Flanked by her electric eel partners in crime – Flotsam (Thomas Doelger) and Jetsam (AJ Lockhart) a harmonious bad-boy duo – Roginski’s voice and especially her body language prove to be big enough to fill the stage without the excess. That said, look for a surprise from Ursula and the stage crew near the end of the production that will blow audiences away.

Though each of the leads is strong, the highlight of the show is Ariel’s voice teacher and crustacean cohort, Sebasitan (Wilkie Ferguson III). Ferguson brings the house down in “Under the Sea” and “Kiss the Girl,” with a chill-inducing (in a good way) voice that has incredible range, all while maintaining a Creole accent.

John Massey as Chef Louis in Tuacahn’s production of Disney’s “The Little Mermaid,” Ivins, Utah, date not specified | Photo by Ben Braten courtesy of Tuacahn Center for the Arts, St. George News

Rounding out show is a strong ensemble of character actors (Dennis O’Bannion as a tap dancing Scuttle is a favorite), a cast of singers and dancers who play multiple parts with multiple costume changes yet never seem to run low on energy.

One of the most spectacular parts of any Tuacahn show is seeing the  imaginations of the production crew come to life in a fully realized production. Director and choreographer Jani Walsh-Weber leads a brilliant team to stage a story set, for the most part, underwater.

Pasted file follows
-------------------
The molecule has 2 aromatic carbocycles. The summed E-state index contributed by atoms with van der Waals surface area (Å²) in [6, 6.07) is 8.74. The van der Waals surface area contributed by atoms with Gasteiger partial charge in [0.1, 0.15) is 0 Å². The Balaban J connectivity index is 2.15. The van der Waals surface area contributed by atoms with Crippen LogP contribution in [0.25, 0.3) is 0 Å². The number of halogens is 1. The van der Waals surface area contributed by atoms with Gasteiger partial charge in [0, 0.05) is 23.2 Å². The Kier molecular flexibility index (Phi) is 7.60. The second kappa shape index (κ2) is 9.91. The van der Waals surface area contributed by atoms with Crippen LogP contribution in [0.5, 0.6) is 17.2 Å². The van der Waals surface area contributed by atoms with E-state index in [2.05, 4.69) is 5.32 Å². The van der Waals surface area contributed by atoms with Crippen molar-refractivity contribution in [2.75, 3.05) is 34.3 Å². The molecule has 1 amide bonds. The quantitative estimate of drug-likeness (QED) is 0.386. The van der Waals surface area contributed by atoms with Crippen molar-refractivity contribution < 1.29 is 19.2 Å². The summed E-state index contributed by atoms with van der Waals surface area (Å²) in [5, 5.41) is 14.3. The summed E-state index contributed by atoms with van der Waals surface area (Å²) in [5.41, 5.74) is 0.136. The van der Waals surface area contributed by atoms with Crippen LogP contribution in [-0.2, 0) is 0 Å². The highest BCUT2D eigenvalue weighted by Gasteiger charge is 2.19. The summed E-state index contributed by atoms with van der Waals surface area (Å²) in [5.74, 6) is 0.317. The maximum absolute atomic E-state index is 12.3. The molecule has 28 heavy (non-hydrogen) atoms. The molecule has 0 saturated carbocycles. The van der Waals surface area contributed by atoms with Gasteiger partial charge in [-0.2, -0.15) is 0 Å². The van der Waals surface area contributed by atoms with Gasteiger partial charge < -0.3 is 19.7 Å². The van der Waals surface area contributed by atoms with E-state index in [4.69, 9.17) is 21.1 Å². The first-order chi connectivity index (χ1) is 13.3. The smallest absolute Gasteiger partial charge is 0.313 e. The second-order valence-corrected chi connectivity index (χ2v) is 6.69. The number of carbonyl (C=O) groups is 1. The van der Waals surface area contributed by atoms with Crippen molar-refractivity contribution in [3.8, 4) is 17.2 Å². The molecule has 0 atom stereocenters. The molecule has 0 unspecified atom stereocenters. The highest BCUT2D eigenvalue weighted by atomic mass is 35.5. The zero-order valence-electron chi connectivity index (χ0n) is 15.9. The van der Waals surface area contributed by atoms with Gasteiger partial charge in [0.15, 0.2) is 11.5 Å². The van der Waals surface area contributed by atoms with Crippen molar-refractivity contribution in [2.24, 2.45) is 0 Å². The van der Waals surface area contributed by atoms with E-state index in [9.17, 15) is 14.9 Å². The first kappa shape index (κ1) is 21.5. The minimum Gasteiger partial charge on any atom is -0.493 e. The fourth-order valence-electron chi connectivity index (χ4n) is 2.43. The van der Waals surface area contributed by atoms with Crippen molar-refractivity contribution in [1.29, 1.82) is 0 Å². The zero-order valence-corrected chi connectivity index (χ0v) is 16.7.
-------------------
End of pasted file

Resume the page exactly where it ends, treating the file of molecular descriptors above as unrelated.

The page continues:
Of special note to this production are costume designer Dustin Cross, makeup and hair designer Daniel Koye, lighting designer Nick Van Houten, projection designer Brad Peterson and aerial choreographer Cees De Kok.

Kok creates the illusion of Ariel swimming (among other stage trickery) by hoisting Tucker in the air for a large part of the show. The rigging, coupled with some incredible light and projection designs, works wonders to help audiences imagine a world submerged.

Overall, the production is a delightful fish tale full of nods to the beloved film with enough surprises to keep audiences engaged and awed.

Tuacahn’s production of Disney’s “The Little Mermaid” runs on alternating nights with Tuacahn’s other 2019 productions until Oct. 25. Show times will vary throughout the season.

Tickets start at $32 and can be purchased online, by calling the Tuacahn box office at 800-746-9882 or 435-652-3300, or in person at the box office located at 1100 Tuacahn Drive, Ivins.

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Event details

  • What: Tuacahn Amphitheater presents Disney’s “The Little Mermaid.”
  • When: “The Little Mermaid” plays on alternating nights with Tuacahn’s other productions until Oct. 25. Times will vary throughout the season.
  • Where: Tuacahn Amphitheater, 1100 Tuacahn Drive, Ivins, Utah.
  • Cost: $32-$94.
  • Purchase tickets: Online, by calling the Tuacahn box office at 800-746-9882 or 435-652-3300, or in person at the box office.

Email: hollie@canyonmedia.net

Twitter: @STGnews

Copyright St. George News, SaintGeorgeUtah.com LLC, 2019, all rights reserved.